Politicians have a mantra: “Jobs! Jobs! Jobs!” If rich people would just start “creating more jobs,” they say, the economy will start growing again. How can we get them to whip out the magic wand and start creating jobs? Apparently, it has something to do with their personal income tax rates.
If you believe the rationale of some conservatives, if we just lower the income tax for rich people, they’ll start spending millions of dollars to, say, build new factories. A local variant, at the state level, argues that any increase in the highest personal income tax rates would drive the “job creators” out of the state. (As if a CEO’s decision to live in our fair state somehow relates to their decision of where to expand their business.) Brian Vogel, who writes about income inequality, succinctly smashes these arguments in “The Job Creators Myth.”
I don’t mean to minimize the suffering of the millions of unemployed and underemployed people in this country. I’m just annoyed at how most public discourse on the issue assumes that creating a job, any job, should be the be all and end all of economic policy, even if the job pays shit, provides no benefits, and subjects people to hellish working conditions. We just need to get the unemployment rate below 4%! Who cares if most of those employees hate their jobs, are working 50-60+ hours per week, and have a horrible quality of life?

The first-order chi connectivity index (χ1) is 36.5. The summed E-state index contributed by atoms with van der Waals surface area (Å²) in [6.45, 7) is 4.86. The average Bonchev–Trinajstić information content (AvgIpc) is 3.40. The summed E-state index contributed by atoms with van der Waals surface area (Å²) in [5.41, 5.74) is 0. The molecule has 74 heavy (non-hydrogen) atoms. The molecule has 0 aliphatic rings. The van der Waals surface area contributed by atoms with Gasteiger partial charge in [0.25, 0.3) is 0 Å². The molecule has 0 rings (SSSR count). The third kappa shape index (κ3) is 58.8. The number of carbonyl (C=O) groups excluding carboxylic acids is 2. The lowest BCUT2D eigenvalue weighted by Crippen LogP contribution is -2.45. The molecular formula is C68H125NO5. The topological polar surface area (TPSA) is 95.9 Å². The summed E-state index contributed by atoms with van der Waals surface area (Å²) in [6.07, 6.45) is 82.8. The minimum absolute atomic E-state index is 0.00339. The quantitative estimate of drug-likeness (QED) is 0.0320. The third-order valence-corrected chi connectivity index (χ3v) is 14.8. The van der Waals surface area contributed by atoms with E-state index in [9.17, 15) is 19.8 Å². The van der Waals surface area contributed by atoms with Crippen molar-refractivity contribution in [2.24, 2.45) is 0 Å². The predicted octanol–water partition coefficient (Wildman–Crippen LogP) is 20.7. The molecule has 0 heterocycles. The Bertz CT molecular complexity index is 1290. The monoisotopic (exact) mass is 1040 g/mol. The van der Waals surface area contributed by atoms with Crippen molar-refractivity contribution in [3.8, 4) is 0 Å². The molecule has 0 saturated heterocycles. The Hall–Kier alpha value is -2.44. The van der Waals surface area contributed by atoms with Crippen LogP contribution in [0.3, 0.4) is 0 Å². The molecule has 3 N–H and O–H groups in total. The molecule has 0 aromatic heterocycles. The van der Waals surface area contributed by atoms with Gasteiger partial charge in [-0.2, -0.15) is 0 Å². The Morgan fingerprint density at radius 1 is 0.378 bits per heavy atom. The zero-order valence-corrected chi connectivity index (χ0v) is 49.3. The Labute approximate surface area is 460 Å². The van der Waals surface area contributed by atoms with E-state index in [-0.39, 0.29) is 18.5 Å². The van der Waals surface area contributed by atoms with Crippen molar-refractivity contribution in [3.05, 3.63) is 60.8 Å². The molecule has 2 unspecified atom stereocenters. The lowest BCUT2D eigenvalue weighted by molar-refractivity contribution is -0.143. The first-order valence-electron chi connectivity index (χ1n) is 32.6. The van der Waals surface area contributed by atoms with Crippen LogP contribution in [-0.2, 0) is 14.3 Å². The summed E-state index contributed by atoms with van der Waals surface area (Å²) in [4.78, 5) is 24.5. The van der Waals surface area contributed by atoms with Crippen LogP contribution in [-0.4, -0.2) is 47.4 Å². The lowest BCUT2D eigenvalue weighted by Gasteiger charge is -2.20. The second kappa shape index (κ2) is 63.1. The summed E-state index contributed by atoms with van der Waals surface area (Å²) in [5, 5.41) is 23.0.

For a bitter taste of this New Economy, read Mac McClelland’s funny/sad piece over at Mother Jones entitled “I Was a Warehouse Wage Slave: My brief, backbreaking, rage-inducing, low-paying, dildo-packing time inside the online-shipping machine.” Here’s an excerpt:
…even if you’ve worked here long enough to be granted time off, you are not allowed to use it until the holidays are over. (And also forget about Election Day, which is today. “What if I want to vote?” I ask a supervisor. “I think you should!” he says. “But if I leave I’ll get fired,” I say. To which he makes a sad face before saying, “Yeah.”) No time off includes those of you who are scheduled to work Thanksgiving. There are two Amalgamated-catered Thanksgiving dinners offered to employees next week, but you can only go to one of them. If you attend one, your employee badge will be branded with a nonremovable sticker so that you cannot also attempt to eat at the other. Anyway, good luck, everybody. Everybody back to work. Quickly!
Speed-walking back to the electro-trauma of the books sector, I wince when I unintentionally imagine the types of Christmas lore that will prevail around my future household. I feel genuinely sorry for any child I might have who ever asks me for anything for Christmas, only to be informed that every time a “Place Order” button rings, a poor person takes four Advil and gets told they suck at their job.